Because my last post was related to a quote from a movie (Remember Me), I thought it would be fun to use quotes from movies for my blog posts and correlate them to Software Development.
Recently I only saw The Tourist, which unfortunately doesn’t have really interesting quotes, but I said, “what the hell, just pick one quote from the Memorable quotes for The Tourist”. Actually all quotes are memorable, because they are (very) short and use simple words, which even my little daughter would understand. (But of course, even if they are memorable, I don’t recommend anyone to memorize them).
So let’s take this quote:
This is exactly why (s)he chose him. To distract us.
What if we would replace him with it and think that us stands for us, our software development team and (s)he stand for the project manager or a colleague. I think it’s pretty interesting to see what connotations derive from the transformed quote “This is exactly why he chose it. To distract us.” when we give “it” several meanings.
There is us on one side and (s)he on the other side. How often did you, as a member of a software development team, thought like this? The project manager (or the product manager or the client) is on one side and you, the poor fellow who has to implement something on the other side. All decisions made by others for you will make you think about why they made that decision. And mostly, you won’t get a satisfying answer to this question. But since this is a question, and you as a software developer always have to get an answer to your questions, you often invent an answer. Not every time the answer is the best one, but you are pragmatic and don’t need the perfect answer, you need an answer that will get you going. One of these answers is seldom (I hope) this one: “To distract us”. This would mean that the decision-making party would have intentionally made a decision to distract you, which I honestly don’t think anyone does. Only perhaps to hide some lacking knowledge of him or to let you think he knows something better, when he in fact doesn’t.
But nonetheless, this would mean that you are living in a black box, where decisions are being made without your implication and everything seems to be done just to distract you.
To distract you from what?
I think that software developers are always distracted from being inventive, from being creative or being motivated when you make a decision without involving them properly. If they do not have a word to say related to a decision, if they don’t have the time to think about possible solutions to a problem or if they aren’t allowed to test and prove their own ideas, they will feel distracted and unmotivated. Let them be analytic and pragmatic. If you, as a project manager, team leader, leading developer or every other title you may have, take each developers decisional role away, they will feel unnecessary and after a time they will only do what they are told to. They won’t be creative any more and they will not search for solutions on their own. This is definitely not something you would like in your team! If you always choose the frameworks to be used, if you always choose your preferred coding style, if you always choose the design patterns to be used or if you always have to impose your class diagrams, your team will slowly, but surely, become unproductive.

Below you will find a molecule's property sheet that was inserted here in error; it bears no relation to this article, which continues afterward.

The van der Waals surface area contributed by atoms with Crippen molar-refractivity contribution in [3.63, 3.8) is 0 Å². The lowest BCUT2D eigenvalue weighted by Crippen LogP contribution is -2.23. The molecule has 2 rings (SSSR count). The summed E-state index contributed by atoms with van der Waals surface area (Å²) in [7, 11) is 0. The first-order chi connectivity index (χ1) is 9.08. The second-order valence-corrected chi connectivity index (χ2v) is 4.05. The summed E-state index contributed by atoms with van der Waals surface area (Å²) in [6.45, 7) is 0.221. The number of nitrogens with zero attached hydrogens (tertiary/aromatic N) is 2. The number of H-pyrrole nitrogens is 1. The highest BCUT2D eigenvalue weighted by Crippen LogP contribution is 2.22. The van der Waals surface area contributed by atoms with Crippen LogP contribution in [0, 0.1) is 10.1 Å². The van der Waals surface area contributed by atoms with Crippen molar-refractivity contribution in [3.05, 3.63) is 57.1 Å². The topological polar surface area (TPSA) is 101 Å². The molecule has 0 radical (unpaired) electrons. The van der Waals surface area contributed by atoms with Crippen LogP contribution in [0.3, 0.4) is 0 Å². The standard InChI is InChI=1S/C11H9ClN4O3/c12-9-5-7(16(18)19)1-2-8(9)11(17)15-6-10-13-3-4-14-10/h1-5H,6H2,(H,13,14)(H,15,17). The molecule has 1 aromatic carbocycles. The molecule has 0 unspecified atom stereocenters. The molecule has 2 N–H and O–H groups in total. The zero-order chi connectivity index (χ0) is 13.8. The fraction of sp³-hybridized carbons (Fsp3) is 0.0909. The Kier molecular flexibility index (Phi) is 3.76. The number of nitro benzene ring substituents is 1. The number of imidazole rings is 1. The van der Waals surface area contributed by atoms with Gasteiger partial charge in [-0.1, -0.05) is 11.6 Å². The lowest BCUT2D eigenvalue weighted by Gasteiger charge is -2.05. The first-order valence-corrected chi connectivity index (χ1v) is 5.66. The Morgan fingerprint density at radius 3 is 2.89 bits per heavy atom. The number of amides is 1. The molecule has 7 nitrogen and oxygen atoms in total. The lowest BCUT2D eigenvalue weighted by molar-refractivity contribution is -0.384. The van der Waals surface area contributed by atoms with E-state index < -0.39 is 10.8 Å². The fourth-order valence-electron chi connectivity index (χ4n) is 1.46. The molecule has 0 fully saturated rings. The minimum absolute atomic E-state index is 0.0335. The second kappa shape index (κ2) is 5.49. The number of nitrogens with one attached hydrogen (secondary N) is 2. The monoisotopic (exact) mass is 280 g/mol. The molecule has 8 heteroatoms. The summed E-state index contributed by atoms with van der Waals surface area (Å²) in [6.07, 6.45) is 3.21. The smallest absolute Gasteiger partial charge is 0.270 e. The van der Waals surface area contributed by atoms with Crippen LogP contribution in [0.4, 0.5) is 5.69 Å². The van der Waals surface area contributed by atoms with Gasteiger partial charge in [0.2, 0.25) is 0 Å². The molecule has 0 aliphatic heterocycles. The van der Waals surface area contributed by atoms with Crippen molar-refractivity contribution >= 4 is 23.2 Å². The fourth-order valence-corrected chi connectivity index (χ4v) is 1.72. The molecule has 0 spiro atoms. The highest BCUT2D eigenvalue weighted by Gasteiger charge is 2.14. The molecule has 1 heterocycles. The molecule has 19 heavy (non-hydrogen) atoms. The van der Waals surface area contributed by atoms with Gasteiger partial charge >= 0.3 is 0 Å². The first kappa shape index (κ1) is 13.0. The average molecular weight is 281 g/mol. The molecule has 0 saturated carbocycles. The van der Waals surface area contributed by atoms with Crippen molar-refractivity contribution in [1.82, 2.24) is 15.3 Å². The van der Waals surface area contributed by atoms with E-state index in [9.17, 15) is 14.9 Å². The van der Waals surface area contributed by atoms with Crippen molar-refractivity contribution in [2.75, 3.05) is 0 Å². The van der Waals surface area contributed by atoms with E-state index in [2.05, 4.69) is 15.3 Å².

My goal is to let each developer come with ideas. Let every developer search for solutions and let them present their findings. If we would always use what is being imposed to us (like for instance standard patterns and frameworks) there would be no more really ingenious ideas coming out. We would start getting to think only inside the box, rather than outside the box. If every programmer has the chance to come up with solutions and to present them, the team will make the final decision. Thus there won’t be a person to blame for an unfortunate solution, instead the whole team would stand responsible for every decision.
Let each programmer think and let the team be his jury. Don’t choose something that your team can choose. Don’t distract them from thinking. Don’t distract them from being open-minded! Let them Find the Box.